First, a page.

Alternative models of climatic effects on sockeye salmon, Oncorhynchus nerka, productivity in Bristol Bay, Alaska, and the Fraser River, British Columbia

Alternative models of climatic effects on sockeye salmon, Oncorhynchus nerka, productivity in... ABSTRACT We compare alternative models of sockeye salmon, Oncorhynchus nerka, productivity (returns per spawner) using more than 30 years of catch and escapement data for Bristol Bay, Alaska, and the Fraser River, British Columbia. The models examined include several alternative forms of models that incorporate climatic influences as well as models not based on climate. For most stocks, a stationary stock‐recruitment relationship explains very little of the interannual variation in productivity. In Bristol Bay, productivity covaries among stocks and appears to be strongly related to fluctuations in climate. The best model for Bristol Bay sockeye involved a change in the 1970s in the parameters of the Ricker stock‐recruitment curve; the stocks generally became more productive. In contrast, none of the models of Fraser River stocks that we examined explained much of the variability in their productivity. http://www.deepdyve.com/assets/images/DeepDyve-Logo-lg.png Fisheries Oceanography Wiley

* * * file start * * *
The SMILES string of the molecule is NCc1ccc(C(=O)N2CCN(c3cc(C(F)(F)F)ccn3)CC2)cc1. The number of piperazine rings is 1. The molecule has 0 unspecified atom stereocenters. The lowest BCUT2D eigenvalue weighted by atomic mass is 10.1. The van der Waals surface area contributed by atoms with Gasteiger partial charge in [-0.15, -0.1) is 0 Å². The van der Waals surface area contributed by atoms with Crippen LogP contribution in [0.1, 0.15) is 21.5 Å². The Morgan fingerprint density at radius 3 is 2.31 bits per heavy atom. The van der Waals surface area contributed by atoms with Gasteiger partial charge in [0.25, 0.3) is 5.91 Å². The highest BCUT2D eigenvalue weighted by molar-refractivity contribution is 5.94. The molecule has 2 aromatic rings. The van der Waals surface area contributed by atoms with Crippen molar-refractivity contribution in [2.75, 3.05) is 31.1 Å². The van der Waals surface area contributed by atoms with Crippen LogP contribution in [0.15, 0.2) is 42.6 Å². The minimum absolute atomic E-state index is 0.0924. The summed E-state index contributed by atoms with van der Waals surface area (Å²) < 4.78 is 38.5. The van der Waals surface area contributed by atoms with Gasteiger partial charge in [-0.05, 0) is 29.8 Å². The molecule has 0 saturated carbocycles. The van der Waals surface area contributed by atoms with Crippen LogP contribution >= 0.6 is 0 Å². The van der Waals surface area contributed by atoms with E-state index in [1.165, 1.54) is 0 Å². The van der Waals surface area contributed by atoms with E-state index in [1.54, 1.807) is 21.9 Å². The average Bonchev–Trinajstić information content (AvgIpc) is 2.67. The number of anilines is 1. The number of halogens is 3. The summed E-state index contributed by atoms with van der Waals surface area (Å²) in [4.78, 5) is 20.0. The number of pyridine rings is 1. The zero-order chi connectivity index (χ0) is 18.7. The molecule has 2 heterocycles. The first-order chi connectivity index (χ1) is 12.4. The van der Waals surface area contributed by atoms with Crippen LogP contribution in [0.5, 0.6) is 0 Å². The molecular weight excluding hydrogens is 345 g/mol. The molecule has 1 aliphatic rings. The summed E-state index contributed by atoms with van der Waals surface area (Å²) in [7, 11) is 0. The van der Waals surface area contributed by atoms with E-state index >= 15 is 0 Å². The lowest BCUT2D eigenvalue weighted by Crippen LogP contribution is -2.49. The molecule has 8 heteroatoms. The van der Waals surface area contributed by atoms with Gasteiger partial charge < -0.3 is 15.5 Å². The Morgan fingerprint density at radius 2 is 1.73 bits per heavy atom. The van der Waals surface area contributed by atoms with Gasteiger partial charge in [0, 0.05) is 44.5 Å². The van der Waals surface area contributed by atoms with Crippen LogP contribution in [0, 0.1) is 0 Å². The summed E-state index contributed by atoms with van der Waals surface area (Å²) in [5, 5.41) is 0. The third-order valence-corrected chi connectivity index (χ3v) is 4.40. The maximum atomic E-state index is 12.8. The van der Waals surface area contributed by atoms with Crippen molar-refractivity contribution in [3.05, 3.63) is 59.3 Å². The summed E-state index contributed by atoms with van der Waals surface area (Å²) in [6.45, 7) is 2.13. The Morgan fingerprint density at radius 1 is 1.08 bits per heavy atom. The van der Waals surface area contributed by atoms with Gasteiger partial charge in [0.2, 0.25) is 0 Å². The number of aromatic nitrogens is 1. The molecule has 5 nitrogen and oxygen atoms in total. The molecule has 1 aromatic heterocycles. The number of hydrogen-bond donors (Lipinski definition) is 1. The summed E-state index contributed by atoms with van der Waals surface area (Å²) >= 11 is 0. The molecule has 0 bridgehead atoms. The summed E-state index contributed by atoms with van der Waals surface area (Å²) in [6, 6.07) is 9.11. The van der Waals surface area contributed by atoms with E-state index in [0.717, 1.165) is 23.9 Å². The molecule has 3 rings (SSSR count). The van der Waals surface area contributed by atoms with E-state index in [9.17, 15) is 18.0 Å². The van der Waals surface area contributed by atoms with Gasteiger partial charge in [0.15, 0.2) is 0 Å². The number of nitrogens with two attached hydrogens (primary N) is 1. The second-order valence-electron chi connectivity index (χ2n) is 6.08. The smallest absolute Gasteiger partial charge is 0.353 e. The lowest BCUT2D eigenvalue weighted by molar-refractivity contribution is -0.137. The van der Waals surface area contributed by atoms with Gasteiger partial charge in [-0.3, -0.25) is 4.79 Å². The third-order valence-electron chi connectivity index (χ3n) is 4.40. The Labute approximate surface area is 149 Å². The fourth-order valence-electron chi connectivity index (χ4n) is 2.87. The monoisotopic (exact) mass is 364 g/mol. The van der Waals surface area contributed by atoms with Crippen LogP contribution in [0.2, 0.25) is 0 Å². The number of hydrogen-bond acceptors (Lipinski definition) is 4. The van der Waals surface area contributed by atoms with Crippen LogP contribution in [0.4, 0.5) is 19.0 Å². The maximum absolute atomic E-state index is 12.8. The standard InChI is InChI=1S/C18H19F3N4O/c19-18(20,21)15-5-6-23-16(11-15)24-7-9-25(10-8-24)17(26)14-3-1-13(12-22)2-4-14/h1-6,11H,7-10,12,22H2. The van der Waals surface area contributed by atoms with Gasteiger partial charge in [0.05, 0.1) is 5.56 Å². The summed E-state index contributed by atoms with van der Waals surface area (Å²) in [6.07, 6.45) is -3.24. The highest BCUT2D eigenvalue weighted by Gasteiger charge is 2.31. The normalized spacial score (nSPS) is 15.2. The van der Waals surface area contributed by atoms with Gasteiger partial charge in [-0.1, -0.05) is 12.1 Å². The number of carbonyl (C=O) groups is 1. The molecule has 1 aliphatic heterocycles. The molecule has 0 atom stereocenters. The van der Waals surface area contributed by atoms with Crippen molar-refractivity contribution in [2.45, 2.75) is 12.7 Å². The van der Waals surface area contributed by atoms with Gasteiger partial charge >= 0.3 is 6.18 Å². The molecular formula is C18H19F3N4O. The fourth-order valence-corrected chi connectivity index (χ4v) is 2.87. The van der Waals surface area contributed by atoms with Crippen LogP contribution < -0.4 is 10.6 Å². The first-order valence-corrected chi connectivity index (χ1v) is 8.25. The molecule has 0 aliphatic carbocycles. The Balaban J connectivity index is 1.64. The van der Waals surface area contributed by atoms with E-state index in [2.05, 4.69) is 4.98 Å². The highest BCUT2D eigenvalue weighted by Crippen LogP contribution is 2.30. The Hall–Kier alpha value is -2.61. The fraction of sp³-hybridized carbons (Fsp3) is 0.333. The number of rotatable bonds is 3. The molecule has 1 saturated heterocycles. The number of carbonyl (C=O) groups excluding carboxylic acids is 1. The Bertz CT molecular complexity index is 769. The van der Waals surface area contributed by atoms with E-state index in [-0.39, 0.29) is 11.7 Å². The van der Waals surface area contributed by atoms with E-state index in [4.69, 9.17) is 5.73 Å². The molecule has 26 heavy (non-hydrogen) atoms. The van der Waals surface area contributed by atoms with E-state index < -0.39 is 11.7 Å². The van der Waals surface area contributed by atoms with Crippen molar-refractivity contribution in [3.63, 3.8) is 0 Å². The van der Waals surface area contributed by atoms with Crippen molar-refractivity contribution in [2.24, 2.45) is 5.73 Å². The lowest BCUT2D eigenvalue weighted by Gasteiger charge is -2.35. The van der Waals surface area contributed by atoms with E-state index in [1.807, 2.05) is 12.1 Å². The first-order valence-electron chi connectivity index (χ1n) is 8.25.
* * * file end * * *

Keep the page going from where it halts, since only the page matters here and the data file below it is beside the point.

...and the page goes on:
Alternative models of climatic effects on sockeye salmon, Oncorhynchus nerka, productivity in Bristol Bay, Alaska, and the Fraser River, British Columbia

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Publisher
Wiley
Copyright
Copyright © 1996 Wiley Subscription Services, Inc., A Wiley Company
ISSN
1054-6006
eISSN
1365-2419
DOI
10.1111/j.1365-2419.1996.tb00113.x
Publisher site
See Article on Publisher Site

Abstract

ABSTRACT We compare alternative models of sockeye salmon, Oncorhynchus nerka, productivity (returns per spawner) using more than 30 years of catch and escapement data for Bristol Bay, Alaska, and the Fraser River, British Columbia. The models examined include several alternative forms of models that incorporate climatic influences as well as models not based on climate. For most stocks, a stationary stock‐recruitment relationship explains very little of the interannual variation in productivity. In Bristol Bay, productivity covaries among stocks and appears to be strongly related to fluctuations in climate. The best model for Bristol Bay sockeye involved a change in the 1970s in the parameters of the Ricker stock‐recruitment curve; the stocks generally became more productive. In contrast, none of the models of Fraser River stocks that we examined explained much of the variability in their productivity.

Journal

Fisheries OceanographyWiley

Published: Sep 1, 1996

References

  • Decadal‐scale regime shifts in the large marine ecosystems of the North‐east Pacific: a case for historical science
    Francis, Francis; Hare, Hare

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